show on both Roger Moore as Bond and Lois Maxwell as Miss Moneypenny, the first real reboot was attempted. Timothy Dalton – who had turned down On Her Majesty’s Secret Service because he felt that at 24 he was too young to replace Sean Connery – was brought on and a script was commissioned to return Bond to his Cold War roots. The result was The Living Daylights, which doesn’t quite work as a reboot but makes for deeply enjoyable viewing.
Too many of the old Bond conventions remained for The Living Daylights to be a true »
- Mark Young
On Her Majesty’s Secret Service
Written by Richard Maibaum
Directed by Peter Hunt
To call On Her Majesty’s Secret Service underappreciated is to call the sky blue. Only in the years since the release of Daniel Craig’s introduction to the series, Casino Royale, has Ohmss begun to be reappraised as a realistic, character-driven approach to the Bond series. Its failure at the box office compared to the Connery entries that preceded it led to the producers, Albert “Cubby” Broccoli and Harry Salzman, returning to the Goldfinger formula of larger than life villains, iconic henchmen, ludicrously elaborate take-over-the-world schemes, and a generally heightened sense to the proceedings, all of which are noticeably absent from Ohmss.
Sean Connery had a rough experience during filming of 1967’s You Only Live Twice. The media scrutiny, long filming periods, and promotional duties caused him to leave the role that had made his career. »
- Gabriel Bucsko
"The Haunting" (1963): our choice for best haunted house flick of all time.
On Friday, October 2, Turner Classic Movies (North America) will present back-to-back showings of some delectable and diabolical tales of the macabre. Things kick off at 8:00 Pm (Est) with Cesar Romero as a mad magician in the highly entertaining "Two on a Guillotine". Then Vincent Price stars in William Castle's tongue-in-cheek thriller "House on Haunted Hill". This is followed by one of our favorite films of all time from director Robert Wise: "The Haunting" starring Julie Harris, Richard Johnson, Claire Bloom, Russ Tamblyn, Lois Maxwell and that creepy mansion that deserves co-star billing. Next up is a shlock flick "House of the Seven Corpses" with John Ireland with "House of Dark Shadows" starring Jonathan Frid bringing the chills to a conclusion in the wee small hours. It's a good night to be grateful if you suffer from insomnia. »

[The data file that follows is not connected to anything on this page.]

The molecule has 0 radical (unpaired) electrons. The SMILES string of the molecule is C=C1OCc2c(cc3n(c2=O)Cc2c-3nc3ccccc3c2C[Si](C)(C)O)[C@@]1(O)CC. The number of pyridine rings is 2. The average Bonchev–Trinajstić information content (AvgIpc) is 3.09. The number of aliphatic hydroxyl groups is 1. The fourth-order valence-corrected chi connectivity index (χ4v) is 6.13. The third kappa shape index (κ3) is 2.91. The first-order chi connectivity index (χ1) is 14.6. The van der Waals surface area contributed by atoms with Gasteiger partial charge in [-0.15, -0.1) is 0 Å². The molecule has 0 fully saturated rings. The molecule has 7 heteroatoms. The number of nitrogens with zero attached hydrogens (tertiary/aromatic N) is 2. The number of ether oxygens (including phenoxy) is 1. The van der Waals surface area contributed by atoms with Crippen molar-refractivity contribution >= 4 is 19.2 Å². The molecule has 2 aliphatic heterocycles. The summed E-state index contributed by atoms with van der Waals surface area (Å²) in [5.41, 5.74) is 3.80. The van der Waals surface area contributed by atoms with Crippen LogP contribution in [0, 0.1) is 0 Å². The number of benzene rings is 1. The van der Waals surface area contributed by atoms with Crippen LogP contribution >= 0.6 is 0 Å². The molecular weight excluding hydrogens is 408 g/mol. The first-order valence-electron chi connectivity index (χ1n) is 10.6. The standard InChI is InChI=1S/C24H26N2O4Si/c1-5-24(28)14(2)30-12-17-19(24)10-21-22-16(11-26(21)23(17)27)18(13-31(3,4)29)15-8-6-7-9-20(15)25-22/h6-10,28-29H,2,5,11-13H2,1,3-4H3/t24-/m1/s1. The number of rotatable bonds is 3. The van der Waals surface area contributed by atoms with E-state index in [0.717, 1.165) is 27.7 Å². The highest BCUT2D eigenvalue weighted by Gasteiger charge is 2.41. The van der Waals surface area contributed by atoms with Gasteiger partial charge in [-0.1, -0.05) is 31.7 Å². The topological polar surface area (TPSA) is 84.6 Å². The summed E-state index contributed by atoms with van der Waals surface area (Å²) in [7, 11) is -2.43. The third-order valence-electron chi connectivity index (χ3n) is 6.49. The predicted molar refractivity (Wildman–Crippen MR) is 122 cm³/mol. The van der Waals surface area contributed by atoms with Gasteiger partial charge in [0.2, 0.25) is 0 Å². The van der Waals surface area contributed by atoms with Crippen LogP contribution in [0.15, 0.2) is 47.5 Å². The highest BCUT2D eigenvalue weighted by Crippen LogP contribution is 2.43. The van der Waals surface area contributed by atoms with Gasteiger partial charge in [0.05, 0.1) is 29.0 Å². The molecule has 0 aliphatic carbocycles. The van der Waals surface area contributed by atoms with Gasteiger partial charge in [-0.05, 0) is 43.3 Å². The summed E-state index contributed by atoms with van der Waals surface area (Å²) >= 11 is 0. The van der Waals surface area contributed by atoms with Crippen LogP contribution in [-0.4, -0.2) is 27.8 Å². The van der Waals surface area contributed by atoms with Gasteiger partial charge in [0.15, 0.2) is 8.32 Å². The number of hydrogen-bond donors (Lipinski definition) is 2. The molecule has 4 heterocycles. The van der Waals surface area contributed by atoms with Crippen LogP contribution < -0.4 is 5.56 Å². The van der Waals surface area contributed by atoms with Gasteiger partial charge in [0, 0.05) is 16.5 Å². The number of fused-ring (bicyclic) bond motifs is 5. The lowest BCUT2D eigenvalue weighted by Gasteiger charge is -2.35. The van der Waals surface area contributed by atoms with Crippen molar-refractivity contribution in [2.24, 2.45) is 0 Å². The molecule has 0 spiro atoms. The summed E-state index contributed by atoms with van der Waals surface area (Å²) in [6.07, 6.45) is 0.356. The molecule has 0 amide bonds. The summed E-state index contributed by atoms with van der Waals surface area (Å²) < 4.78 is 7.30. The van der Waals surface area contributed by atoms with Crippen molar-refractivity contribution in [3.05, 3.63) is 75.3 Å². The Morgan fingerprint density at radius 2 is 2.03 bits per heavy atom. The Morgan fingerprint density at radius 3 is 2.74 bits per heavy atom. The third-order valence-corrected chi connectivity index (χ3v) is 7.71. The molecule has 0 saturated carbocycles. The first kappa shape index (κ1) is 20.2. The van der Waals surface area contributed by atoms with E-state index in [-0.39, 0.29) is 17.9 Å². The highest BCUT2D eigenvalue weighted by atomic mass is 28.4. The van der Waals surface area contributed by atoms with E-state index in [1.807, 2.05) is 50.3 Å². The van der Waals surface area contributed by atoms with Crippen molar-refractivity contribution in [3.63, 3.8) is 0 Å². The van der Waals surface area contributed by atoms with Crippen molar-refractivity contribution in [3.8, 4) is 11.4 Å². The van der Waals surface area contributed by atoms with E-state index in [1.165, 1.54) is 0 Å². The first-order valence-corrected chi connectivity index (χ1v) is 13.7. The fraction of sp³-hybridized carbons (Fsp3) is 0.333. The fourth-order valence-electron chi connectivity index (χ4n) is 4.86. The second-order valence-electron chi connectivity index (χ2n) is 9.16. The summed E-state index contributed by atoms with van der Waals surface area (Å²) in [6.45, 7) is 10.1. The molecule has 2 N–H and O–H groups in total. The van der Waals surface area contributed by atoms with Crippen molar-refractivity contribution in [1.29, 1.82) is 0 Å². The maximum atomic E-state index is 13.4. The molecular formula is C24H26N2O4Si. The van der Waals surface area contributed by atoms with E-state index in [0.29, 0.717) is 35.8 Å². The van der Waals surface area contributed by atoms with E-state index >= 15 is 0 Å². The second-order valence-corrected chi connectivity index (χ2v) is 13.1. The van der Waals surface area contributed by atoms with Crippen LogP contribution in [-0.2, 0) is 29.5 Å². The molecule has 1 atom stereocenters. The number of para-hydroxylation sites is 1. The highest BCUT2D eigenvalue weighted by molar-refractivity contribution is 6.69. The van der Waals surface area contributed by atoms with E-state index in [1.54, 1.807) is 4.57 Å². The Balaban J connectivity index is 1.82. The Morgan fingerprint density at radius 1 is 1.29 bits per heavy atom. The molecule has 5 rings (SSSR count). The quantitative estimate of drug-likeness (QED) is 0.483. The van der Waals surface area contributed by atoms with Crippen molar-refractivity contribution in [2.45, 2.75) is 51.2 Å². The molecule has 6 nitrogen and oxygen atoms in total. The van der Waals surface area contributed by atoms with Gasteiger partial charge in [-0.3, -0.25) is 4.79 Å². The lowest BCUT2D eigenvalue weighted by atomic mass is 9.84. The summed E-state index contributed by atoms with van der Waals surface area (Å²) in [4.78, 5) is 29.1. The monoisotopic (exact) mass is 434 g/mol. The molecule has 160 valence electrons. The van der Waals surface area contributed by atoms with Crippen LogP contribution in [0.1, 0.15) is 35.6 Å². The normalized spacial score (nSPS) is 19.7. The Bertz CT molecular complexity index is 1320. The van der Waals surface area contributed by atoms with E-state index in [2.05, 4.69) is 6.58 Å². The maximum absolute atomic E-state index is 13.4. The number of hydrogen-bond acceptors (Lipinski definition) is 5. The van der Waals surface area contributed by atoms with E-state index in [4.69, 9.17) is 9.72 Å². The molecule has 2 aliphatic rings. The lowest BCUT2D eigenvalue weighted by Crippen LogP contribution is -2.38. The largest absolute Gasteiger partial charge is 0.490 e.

- email@example.com (Cinema Retro)
Roger Moore bows out as James Bond 007, in A View To A Kill. It's a film with a few problems...
This one's an unworthy last hurrah for Sir Rog. Yet such is life. Received wisdom pegs A View To A Kill as a lacklustre final outing in which an inspired song, villain and Grace Jones are smothered by slack plotting, a not-at-his-best Moore, weak characters and a general sense of weariness. Received wisdom is a terrible thing. But occasionally it has a point.
The Villain: To waste one great villain on a rubbish film may be classed as unfortunate. To waste a second is damned careless. Max Zorin is Exhibit B to counter the hoary old adage that a Bond film is measured by its antagonist. Zorin is fresh, vibrant, energetic – the inverse of the film he terrorises. He’s played by a Hollywood legend in his prime: good for the character, »
7 items from 2015